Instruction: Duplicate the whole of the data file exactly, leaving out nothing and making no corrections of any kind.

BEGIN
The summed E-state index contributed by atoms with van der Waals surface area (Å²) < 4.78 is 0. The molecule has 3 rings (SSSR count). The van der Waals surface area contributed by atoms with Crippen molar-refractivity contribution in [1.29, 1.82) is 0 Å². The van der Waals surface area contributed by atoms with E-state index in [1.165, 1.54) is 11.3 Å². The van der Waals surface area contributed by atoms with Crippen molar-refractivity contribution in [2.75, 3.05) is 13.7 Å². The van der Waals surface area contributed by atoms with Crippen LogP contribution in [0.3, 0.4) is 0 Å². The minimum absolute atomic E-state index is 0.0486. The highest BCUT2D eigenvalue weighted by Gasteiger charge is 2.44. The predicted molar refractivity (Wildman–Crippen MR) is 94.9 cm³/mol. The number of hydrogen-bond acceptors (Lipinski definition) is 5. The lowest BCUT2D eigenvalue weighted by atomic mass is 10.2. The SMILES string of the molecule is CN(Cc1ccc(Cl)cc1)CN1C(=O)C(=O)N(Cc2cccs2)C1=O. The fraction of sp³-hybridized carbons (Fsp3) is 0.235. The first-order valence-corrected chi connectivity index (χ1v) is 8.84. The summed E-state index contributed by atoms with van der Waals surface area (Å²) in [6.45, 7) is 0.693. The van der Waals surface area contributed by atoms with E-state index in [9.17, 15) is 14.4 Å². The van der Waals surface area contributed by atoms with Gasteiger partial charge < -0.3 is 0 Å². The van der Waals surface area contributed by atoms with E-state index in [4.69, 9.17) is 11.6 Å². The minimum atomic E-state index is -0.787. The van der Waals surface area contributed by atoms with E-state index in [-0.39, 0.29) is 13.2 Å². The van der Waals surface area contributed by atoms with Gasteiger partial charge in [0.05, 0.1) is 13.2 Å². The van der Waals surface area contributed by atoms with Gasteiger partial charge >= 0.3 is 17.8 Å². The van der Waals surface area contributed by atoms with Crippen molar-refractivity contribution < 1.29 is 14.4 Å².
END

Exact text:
The summed E-state index contributed by atoms with van der Waals surface area (Å²) < 4.78 is 0. The molecule has 3 rings (SSSR count). The van der Waals surface area contributed by atoms with Crippen molar-refractivity contribution in [1.29, 1.82) is 0 Å². The van der Waals surface area contributed by atoms with E-state index in [1.165, 1.54) is 11.3 Å². The van der Waals surface area contributed by atoms with Crippen molar-refractivity contribution in [2.75, 3.05) is 13.7 Å². The van der Waals surface area contributed by atoms with Crippen LogP contribution in [0.3, 0.4) is 0 Å². The minimum absolute atomic E-state index is 0.0486. The highest BCUT2D eigenvalue weighted by Gasteiger charge is 2.44. The predicted molar refractivity (Wildman–Crippen MR) is 94.9 cm³/mol. The number of hydrogen-bond acceptors (Lipinski definition) is 5. The lowest BCUT2D eigenvalue weighted by atomic mass is 10.2. The SMILES string of the molecule is CN(Cc1ccc(Cl)cc1)CN1C(=O)C(=O)N(Cc2cccs2)C1=O. The fraction of sp³-hybridized carbons (Fsp3) is 0.235. The first-order valence-corrected chi connectivity index (χ1v) is 8.84. The summed E-state index contributed by atoms with van der Waals surface area (Å²) in [6.45, 7) is 0.693. The van der Waals surface area contributed by atoms with E-state index in [9.17, 15) is 14.4 Å². The van der Waals surface area contributed by atoms with Gasteiger partial charge < -0.3 is 0 Å². The van der Waals surface area contributed by atoms with E-state index in [4.69, 9.17) is 11.6 Å². The minimum atomic E-state index is -0.787. The van der Waals surface area contributed by atoms with E-state index in [-0.39, 0.29) is 13.2 Å². The van der Waals surface area contributed by atoms with Gasteiger partial charge in [0.05, 0.1) is 13.2 Å². The van der Waals surface area contributed by atoms with Gasteiger partial charge >= 0.3 is 17.8 Å². The van der Waals surface area contributed by atoms with Crippen molar-refractivity contribution < 1.29 is 14.4 Å².